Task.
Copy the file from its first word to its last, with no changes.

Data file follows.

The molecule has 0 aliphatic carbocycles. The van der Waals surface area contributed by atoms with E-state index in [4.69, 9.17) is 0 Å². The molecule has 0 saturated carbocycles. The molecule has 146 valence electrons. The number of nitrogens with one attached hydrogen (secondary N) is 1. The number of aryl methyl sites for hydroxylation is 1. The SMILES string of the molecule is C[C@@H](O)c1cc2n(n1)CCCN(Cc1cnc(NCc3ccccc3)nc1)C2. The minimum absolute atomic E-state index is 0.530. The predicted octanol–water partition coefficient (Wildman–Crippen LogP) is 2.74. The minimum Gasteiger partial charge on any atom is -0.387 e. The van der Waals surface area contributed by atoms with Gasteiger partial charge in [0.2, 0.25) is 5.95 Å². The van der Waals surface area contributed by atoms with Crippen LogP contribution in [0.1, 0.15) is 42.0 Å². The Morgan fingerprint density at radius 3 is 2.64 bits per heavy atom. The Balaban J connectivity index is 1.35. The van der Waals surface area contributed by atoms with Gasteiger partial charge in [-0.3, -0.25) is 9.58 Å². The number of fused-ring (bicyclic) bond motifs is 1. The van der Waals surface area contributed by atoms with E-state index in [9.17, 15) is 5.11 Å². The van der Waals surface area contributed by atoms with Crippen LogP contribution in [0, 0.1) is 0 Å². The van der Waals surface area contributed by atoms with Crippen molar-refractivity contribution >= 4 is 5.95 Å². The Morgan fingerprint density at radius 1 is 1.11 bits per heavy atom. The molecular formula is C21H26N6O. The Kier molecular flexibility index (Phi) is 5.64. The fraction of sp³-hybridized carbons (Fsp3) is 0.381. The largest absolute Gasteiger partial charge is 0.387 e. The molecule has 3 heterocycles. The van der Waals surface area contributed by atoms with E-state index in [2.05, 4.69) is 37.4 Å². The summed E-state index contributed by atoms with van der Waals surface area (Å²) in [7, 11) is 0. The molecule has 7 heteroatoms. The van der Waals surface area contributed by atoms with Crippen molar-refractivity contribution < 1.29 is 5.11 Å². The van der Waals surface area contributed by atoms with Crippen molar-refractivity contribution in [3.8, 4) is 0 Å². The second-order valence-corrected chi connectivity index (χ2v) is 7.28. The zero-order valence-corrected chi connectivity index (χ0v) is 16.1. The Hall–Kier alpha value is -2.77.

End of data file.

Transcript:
The molecule has 0 aliphatic carbocycles. The van der Waals surface area contributed by atoms with E-state index in [4.69, 9.17) is 0 Å². The molecule has 0 saturated carbocycles. The molecule has 146 valence electrons. The number of nitrogens with one attached hydrogen (secondary N) is 1. The number of aryl methyl sites for hydroxylation is 1. The SMILES string of the molecule is C[C@@H](O)c1cc2n(n1)CCCN(Cc1cnc(NCc3ccccc3)nc1)C2. The minimum absolute atomic E-state index is 0.530. The predicted octanol–water partition coefficient (Wildman–Crippen LogP) is 2.74. The minimum Gasteiger partial charge on any atom is -0.387 e. The van der Waals surface area contributed by atoms with Gasteiger partial charge in [0.2, 0.25) is 5.95 Å². The van der Waals surface area contributed by atoms with Crippen LogP contribution in [0.1, 0.15) is 42.0 Å². The Morgan fingerprint density at radius 3 is 2.64 bits per heavy atom. The Balaban J connectivity index is 1.35. The van der Waals surface area contributed by atoms with Gasteiger partial charge in [-0.3, -0.25) is 9.58 Å². The number of fused-ring (bicyclic) bond motifs is 1. The van der Waals surface area contributed by atoms with E-state index in [9.17, 15) is 5.11 Å². The van der Waals surface area contributed by atoms with Crippen LogP contribution in [0, 0.1) is 0 Å². The van der Waals surface area contributed by atoms with Crippen molar-refractivity contribution >= 4 is 5.95 Å². The Morgan fingerprint density at radius 1 is 1.11 bits per heavy atom. The molecular formula is C21H26N6O. The Kier molecular flexibility index (Phi) is 5.64. The fraction of sp³-hybridized carbons (Fsp3) is 0.381. The largest absolute Gasteiger partial charge is 0.387 e. The molecule has 3 heterocycles. The van der Waals surface area contributed by atoms with E-state index in [2.05, 4.69) is 37.4 Å². The summed E-state index contributed by atoms with van der Waals surface area (Å²) in [7, 11) is 0. The molecule has 7 heteroatoms. The van der Waals surface area contributed by atoms with Crippen molar-refractivity contribution < 1.29 is 5.11 Å². The van der Waals surface area contributed by atoms with Crippen molar-refractivity contribution in [3.8, 4) is 0 Å². The second-order valence-corrected chi connectivity index (χ2v) is 7.28. The zero-order valence-corrected chi connectivity index (χ0v) is 16.1. The Hall–Kier alpha value is -2.77.